# Find the number of terms common in two sequences

How many terms do the two sequences $S_1$ and $S_2$ have in common?

$S_1 = 1, 3, 6, 10, 15\dots$ up to $200$ terms.

$S2 = 3, 6, 9, 12, 15\dots$ up to $200$ terms.

I need to know the number of common terms in these two sequences (irrespective of their position in respective series.)

For example, $3,6$ and $15$ are a few of the common terms in these two sequences, but I need to know the exact number of common terms.

My approach:

$n_{th}$ term of $S_1 = [n(n+1)]/2$

$k_{th}$ term of $S_2 = 3k$

Now for common terms:

$[n(n+1)]/2 = 3k$

Which gives:

$n(n+1) = 6k$

Had the above equation been linear in terms of n and k then I might have been able to solve it for possible integral values of $k$ and $n$ but now I am stuck here and don't know how to proceed further. Kindly provide assistance in solving this further.

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The question is: For how many $n\ge1$ is $\frac{n(n+1)}{2}$ a multiple of $3$ and $\le 600$?

We first check that $\frac{n(n+1)}{2}\le 600$ iff $n\le 34$ (this is because $\lfloor\sqrt{1200}\rfloor = 34$). Next, the integer $\frac{n(n+1)}{2}$ is a multiple of $3$ iff $n$ or $n+1$ is a multiple of $3$, that is unless $n\equiv 1\pmod 3$. Thus two thirds of the $33$ numbers $n=1,\ldots, 33$ lead to a common term. The remaining $n=34$ is $\equiv 1\pmod 3$, so does not add another solution. Thus the answer is $22$.

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You get a match any time $n$ is divisible by $6$, $(n+1)$ is divisible by $6$, or when $n$ is divisible by $2$ and $(n+1)$ is divisible by $3$, or vice-versa. The cases when one term is divisible by 6 imply that the term is divisible by 3. For the other cases, note that if $n$ or $(n+1)$ is divisible by 3 (and not 6), then they are odd (i.e. of the form $3(2m + 1)$ for some $m \geq 0$), and when this happens, then the other term is guaranteed to be even so you still get a solution. So you get a match precisely when either $n$ or $(n+1)$ is divisible by 3, subject to the condition that you want $n(n+1)/2$ to be less than or equal to $3N$ where $N$ is the length of your sequences; if you want me to work the formula out, let me know and I can update the post, but you said you can enumerate linear-type cases so this should give you all you need.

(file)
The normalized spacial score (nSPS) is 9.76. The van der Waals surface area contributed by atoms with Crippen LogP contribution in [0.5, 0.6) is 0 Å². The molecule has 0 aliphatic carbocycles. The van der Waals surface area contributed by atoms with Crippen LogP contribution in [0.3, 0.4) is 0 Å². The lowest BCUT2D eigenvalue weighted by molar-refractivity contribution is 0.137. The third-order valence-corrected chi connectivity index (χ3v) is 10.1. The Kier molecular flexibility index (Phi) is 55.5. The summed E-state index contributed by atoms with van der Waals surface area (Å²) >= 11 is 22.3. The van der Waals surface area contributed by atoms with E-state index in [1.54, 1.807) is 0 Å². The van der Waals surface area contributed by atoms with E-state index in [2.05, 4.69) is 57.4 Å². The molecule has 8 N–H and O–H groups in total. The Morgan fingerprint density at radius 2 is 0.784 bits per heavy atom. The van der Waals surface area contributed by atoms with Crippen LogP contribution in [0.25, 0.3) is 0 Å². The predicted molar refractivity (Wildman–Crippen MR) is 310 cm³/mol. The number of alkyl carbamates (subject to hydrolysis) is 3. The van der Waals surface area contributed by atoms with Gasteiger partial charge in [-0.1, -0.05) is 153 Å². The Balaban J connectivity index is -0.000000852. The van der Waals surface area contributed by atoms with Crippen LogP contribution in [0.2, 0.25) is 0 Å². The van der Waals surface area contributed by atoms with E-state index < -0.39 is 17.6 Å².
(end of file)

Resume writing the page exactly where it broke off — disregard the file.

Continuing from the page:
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First sequence : triangle numbers Second Sequence : multiples of 3

This is basically finding triangle numbers that are multiples of 3 . now observing pattern . 1,3,6,10,15,21,28,36,45,55,66,78 ....

PATTERN OBSERVATION :

For every 3 consecutive terms, 2 terms are multiples of 3

Note: multiples of 3 are only till 600 , so triangle numbers after 600 are to be eliminated . as triangle number of 34 ( 34th term in 1 st sequence) is 595 <600

triangle number of 33 ( 33rd term in 1 st sequence) is 561 which is a multiple of 3 .

so we should stop here .

so till n=33 , we have 11 triplets(because $11 \times 3 = 33$ ) , in each triplets we have 2 numbers which are divisible by 3 (as per our observation), so $11 *2$ = $22$ is the answer

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I thinks 132 is the answer. EXPLANATION : The common term needs to be of the form of $3k$ as well as $\frac{n(n+1)}{2}$. When $\frac{n(n+1)}{2}$ is divided by 3, it can only give 3 remainders i.e 0,1 or 2.We are interested in finding the values of $n$ which will give '0' remainder (as already said,the number also needs to be of the form $3k$) So, $n$ can only take any of only three forms when when written as multiple of 3: $\{3k+1;3k+2;3k\}$ so:

• for $n = 3k$ form REM : 0
• for $n = 3k + 1$ form REM : 1
• for $n = 3k + 2$ form REM : 0 (as can be checked by remainder's theorem)

that is 2 out of every 3 numbers $\{3k+1;3k+2;3k\}$ (for $k \in \{1,2,\ldots,200\}$ gives 0 remainder on dividing by 3, e.g. $\frac{200}{3}\times 2 = 132$.

NOTE: 200 can be replaced by 198 as last two terms of first series will not be divisible by 3 or alternately the last two numbers of second series will not be consecutive sums of natural number.

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